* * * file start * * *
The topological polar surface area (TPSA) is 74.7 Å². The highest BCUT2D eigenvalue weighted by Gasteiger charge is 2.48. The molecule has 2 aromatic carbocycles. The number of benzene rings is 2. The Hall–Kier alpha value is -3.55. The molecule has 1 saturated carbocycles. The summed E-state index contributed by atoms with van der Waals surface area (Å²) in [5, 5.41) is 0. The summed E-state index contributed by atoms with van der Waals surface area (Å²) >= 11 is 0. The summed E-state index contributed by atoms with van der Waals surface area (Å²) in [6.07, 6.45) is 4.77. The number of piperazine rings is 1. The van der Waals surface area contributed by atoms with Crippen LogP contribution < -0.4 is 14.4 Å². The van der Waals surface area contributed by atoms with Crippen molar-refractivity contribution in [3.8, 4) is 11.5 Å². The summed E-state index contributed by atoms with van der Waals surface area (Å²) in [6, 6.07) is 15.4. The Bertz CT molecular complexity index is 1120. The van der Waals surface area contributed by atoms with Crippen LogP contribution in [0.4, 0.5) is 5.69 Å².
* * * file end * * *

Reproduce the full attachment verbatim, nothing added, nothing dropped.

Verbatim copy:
The topological polar surface area (TPSA) is 74.7 Å². The highest BCUT2D eigenvalue weighted by Gasteiger charge is 2.48. The molecule has 2 aromatic carbocycles. The number of benzene rings is 2. The Hall–Kier alpha value is -3.55. The molecule has 1 saturated carbocycles. The summed E-state index contributed by atoms with van der Waals surface area (Å²) in [5, 5.41) is 0. The summed E-state index contributed by atoms with van der Waals surface area (Å²) >= 11 is 0. The summed E-state index contributed by atoms with van der Waals surface area (Å²) in [6.07, 6.45) is 4.77. The number of piperazine rings is 1. The van der Waals surface area contributed by atoms with Crippen LogP contribution < -0.4 is 14.4 Å². The van der Waals surface area contributed by atoms with Crippen molar-refractivity contribution in [3.8, 4) is 11.5 Å². The summed E-state index contributed by atoms with van der Waals surface area (Å²) in [6, 6.07) is 15.4. The Bertz CT molecular complexity index is 1120. The van der Waals surface area contributed by atoms with Crippen LogP contribution in [0.4, 0.5) is 5.69 Å².